E-mail: info@helpaliveinternational.org    |    Phone: +2348038663897    |    Mobile: +2347054261113
  • admin
  • No Comments
Not Suicide

The Nigerian youth hitherto had been looked upon as a bastion of hope, seen as a leader of tomorrow and at best -the nation’s pride. Parents went extra length in providing and training their wards and saw it as a worthwhile investment and are willing to stake their last dime for rewards of a better tomorrow.

All of these expectations have been blighted with the recent once too many incidences of suicides carried out by youths in their prime. This has continued unabated and if nothing is done to checkmate this ugly trend, then we are in for more tales of woe.

Based on statistics, on 29th July 2019, Spectator Index published a World Health Organization Journal, placing Nigeria fifth with 15,000 suicide in every 100,000 suicides. A rather disturbing numbers that must be reversed at all cost.

Coming back home, the picture is indeed grim.

Sometime in May 2019, The case of a 300 level Medical student from Niger Delta University (Uzaka Ebiweni)-reportedly dived into Amassoma river and drowned because he was among the 22 students shortlisted to be withdrawn for failing the first MB exams

May 15, 2019, a 22-year-old Chukwuemeka Akachi a final year English and Literary student of UNN finally succeeded in killing himself after drinking two bottles of ‘sniper’. Although his case was that of someone battling with mental illness.

The last was not heard as regards suicide as 17 year old Amos Ibrahim in Jos, Plateau state chose sniper on May 14th, his reason was based on the frustration that he failed 2019 UTME.

On the same date, Kenile Nwabuzor took her own life owing to a toxic relationship with her boyfriend.

Olaitan Gbadamosi, 18, went the ways of the others.. A 100 UNIPORT undergraduate, her suicide note revealed she was fighting bouts of depression.

May 13 in Ogun state a suicide was foiled as Segun could not cope with the frustration for repeatedly failing UTME.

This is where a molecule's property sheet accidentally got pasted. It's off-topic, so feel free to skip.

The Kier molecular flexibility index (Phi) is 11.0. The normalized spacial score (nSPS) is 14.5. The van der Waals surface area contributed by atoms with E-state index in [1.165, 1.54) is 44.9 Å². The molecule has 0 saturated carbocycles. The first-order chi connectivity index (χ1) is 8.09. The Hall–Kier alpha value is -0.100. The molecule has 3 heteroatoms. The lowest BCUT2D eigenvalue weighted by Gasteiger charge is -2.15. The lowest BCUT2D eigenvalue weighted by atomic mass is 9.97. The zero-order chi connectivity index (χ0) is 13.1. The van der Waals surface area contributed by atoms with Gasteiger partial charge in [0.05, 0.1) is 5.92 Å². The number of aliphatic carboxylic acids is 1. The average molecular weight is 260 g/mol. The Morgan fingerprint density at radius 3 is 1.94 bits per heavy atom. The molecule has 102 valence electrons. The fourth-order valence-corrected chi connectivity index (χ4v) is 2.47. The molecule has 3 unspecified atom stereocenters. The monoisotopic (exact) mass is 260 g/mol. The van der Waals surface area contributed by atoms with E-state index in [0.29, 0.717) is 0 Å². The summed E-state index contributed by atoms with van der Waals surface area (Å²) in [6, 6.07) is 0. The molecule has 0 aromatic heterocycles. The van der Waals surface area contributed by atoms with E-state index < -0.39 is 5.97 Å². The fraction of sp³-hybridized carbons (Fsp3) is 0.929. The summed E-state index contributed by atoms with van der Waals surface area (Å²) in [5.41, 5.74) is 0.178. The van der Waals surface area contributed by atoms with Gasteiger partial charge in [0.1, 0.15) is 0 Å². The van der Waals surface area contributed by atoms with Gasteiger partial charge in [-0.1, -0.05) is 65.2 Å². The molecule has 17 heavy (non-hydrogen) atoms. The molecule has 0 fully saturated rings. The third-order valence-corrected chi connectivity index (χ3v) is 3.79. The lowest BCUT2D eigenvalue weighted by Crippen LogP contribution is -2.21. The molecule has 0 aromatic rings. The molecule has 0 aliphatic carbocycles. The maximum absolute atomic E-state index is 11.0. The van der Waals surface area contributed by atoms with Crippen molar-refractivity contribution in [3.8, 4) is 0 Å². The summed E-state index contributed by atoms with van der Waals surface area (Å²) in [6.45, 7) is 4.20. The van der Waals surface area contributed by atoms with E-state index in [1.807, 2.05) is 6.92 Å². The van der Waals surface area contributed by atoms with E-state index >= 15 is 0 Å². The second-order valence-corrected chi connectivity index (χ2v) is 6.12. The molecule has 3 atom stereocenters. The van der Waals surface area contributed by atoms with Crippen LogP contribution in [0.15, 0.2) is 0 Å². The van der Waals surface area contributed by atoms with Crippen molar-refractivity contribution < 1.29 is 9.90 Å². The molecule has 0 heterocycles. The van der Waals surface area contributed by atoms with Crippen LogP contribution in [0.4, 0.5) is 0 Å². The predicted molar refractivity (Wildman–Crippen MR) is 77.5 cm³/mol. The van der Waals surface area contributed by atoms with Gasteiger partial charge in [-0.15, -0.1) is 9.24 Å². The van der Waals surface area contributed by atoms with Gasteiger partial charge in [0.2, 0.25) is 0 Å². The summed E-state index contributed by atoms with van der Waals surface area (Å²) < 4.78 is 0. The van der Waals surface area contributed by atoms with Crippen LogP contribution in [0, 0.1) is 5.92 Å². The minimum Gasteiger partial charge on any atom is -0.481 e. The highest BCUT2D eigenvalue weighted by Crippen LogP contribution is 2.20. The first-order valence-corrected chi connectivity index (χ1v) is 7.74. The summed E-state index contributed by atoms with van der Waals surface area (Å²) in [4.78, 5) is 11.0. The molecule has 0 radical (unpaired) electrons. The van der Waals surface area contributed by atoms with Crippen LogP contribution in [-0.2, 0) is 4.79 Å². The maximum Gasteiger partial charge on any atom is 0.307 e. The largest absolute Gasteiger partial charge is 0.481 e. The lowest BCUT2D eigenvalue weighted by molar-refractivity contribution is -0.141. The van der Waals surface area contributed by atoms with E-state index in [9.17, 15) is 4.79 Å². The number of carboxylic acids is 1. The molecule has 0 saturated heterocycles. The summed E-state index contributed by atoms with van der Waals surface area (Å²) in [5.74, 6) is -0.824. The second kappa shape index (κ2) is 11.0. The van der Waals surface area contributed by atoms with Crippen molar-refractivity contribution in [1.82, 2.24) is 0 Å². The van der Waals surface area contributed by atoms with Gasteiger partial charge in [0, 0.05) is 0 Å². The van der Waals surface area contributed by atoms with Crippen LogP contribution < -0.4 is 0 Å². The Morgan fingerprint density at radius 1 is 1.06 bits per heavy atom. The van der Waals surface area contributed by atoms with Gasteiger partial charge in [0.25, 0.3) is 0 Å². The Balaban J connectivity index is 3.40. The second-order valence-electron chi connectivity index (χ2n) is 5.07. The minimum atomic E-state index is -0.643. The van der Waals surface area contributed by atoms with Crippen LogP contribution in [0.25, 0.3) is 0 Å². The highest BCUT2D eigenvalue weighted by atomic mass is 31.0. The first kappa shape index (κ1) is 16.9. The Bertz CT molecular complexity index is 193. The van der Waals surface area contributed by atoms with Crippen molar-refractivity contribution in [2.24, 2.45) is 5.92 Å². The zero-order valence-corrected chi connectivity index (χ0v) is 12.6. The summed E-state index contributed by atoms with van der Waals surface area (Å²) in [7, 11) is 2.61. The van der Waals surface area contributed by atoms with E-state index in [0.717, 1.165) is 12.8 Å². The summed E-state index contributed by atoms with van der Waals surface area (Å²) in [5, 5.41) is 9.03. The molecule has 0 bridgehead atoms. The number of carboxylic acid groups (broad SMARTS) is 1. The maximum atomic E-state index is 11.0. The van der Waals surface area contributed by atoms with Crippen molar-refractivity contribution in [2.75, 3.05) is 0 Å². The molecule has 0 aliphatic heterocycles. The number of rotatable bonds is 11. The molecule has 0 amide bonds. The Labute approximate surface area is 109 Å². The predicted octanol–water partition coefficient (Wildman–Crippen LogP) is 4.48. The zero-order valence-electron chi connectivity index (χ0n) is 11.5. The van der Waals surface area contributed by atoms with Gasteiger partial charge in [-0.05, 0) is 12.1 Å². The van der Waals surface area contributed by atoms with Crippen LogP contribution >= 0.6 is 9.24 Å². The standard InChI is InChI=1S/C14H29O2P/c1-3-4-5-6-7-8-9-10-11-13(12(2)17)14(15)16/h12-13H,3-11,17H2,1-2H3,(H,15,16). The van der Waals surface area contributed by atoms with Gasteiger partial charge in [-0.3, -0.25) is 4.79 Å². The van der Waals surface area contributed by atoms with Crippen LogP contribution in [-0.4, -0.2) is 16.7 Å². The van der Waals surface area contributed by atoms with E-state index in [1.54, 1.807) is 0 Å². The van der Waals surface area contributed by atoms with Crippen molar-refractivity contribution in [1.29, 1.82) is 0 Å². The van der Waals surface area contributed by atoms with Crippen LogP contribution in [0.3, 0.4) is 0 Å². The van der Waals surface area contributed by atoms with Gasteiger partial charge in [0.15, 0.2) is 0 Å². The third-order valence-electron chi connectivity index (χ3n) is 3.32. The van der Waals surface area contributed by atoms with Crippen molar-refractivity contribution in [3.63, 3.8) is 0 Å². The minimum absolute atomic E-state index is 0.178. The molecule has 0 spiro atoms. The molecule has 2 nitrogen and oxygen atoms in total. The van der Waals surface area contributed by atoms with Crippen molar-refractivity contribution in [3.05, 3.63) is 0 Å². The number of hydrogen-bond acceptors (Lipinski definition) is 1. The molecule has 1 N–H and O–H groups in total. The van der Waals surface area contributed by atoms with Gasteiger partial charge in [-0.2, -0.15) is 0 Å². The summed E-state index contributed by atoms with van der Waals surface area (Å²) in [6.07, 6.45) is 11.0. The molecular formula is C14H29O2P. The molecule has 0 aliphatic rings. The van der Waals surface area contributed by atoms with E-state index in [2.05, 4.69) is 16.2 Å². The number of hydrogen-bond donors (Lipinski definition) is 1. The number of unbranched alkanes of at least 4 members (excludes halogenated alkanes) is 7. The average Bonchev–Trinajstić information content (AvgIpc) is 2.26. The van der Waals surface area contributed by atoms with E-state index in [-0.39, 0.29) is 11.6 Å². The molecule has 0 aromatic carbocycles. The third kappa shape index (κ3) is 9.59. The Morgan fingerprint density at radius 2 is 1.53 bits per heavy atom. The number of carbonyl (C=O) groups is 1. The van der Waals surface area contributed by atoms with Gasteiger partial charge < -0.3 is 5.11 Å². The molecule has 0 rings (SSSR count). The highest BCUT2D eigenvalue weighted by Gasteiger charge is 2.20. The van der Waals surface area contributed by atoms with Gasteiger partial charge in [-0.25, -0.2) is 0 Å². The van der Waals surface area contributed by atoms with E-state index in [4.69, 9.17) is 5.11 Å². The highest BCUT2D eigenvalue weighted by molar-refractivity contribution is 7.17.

These reported suicide cases seem to have a similar thread running through them namely depression and its attendant cousins as causatives to include;

  • Terminal diseases(mental illness etc)
  • Frustration
  • Absence of societal core values(worship of money/material, undue hype of paper qualification, loss of sense of shame, absence of dignity of labour)


  • Depression; a mood disorder that causes a persistent feeling of sadness and loss of interest-could be expressed through any of the below mentioned;
  1. Abuse-past physical, sexual or emotional abuse
  2. Use of certain medications-also check or research into side effects
  3. Conflict-Personal conflicts or disputes with family members or friends
  4. Death or loss
  5. Genetics-a family history of depression may increase the risk
  6. Personal problems e,g social isolation due to mental illness or cast out of a family or social group can contribute to the risk of developing depression
  7. Substance abuse-even if the drugs or alcohol gives a temporary feel, they ultimately aggravate depression.

Life’s adventure is certainly not for the lilly-livered and there exist no known short-cuts without its own repercussions. Help has always been availed individuals who make conscious effort at life than for others who resign without giving life a fight. We have always been admonished in the old cliché ‘The best approach is to make lemonades when life tosses at us lemons and not for us to want to take the easy and lazy way out’

It is our fervent wish to see to the reduction of these incidences to the barest minimum by suggesting the following;